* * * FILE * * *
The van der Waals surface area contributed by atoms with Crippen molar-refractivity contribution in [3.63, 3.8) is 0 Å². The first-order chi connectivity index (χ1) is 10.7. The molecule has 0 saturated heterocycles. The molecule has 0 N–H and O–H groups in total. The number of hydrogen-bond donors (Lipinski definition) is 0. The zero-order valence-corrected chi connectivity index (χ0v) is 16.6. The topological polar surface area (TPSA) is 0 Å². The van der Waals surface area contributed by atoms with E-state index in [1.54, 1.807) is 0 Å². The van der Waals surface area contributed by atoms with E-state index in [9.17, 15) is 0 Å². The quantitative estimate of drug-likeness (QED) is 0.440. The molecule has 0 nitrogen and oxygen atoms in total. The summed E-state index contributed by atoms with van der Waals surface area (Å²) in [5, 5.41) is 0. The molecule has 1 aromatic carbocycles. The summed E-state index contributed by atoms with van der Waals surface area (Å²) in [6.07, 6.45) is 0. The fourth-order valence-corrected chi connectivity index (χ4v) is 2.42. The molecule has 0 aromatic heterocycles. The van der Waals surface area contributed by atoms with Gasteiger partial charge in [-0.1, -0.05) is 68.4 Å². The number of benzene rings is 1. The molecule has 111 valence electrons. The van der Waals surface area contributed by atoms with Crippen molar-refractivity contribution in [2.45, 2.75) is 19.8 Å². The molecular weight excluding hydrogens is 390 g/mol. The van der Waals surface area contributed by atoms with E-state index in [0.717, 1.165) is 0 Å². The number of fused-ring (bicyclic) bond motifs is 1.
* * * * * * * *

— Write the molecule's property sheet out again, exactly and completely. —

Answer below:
The van der Waals surface area contributed by atoms with Crippen molar-refractivity contribution in [3.63, 3.8) is 0 Å². The first-order chi connectivity index (χ1) is 10.7. The molecule has 0 saturated heterocycles. The molecule has 0 N–H and O–H groups in total. The number of hydrogen-bond donors (Lipinski definition) is 0. The zero-order valence-corrected chi connectivity index (χ0v) is 16.6. The topological polar surface area (TPSA) is 0 Å². The van der Waals surface area contributed by atoms with E-state index in [1.54, 1.807) is 0 Å². The van der Waals surface area contributed by atoms with E-state index in [9.17, 15) is 0 Å². The quantitative estimate of drug-likeness (QED) is 0.440. The molecule has 0 nitrogen and oxygen atoms in total. The summed E-state index contributed by atoms with van der Waals surface area (Å²) in [5, 5.41) is 0. The molecule has 1 aromatic carbocycles. The summed E-state index contributed by atoms with van der Waals surface area (Å²) in [6.07, 6.45) is 0. The fourth-order valence-corrected chi connectivity index (χ4v) is 2.42. The molecule has 0 aromatic heterocycles. The van der Waals surface area contributed by atoms with Gasteiger partial charge in [-0.1, -0.05) is 68.4 Å². The number of benzene rings is 1. The molecule has 111 valence electrons. The van der Waals surface area contributed by atoms with Crippen molar-refractivity contribution in [2.45, 2.75) is 19.8 Å². The molecular weight excluding hydrogens is 390 g/mol. The van der Waals surface area contributed by atoms with E-state index in [0.717, 1.165) is 0 Å². The number of fused-ring (bicyclic) bond motifs is 1.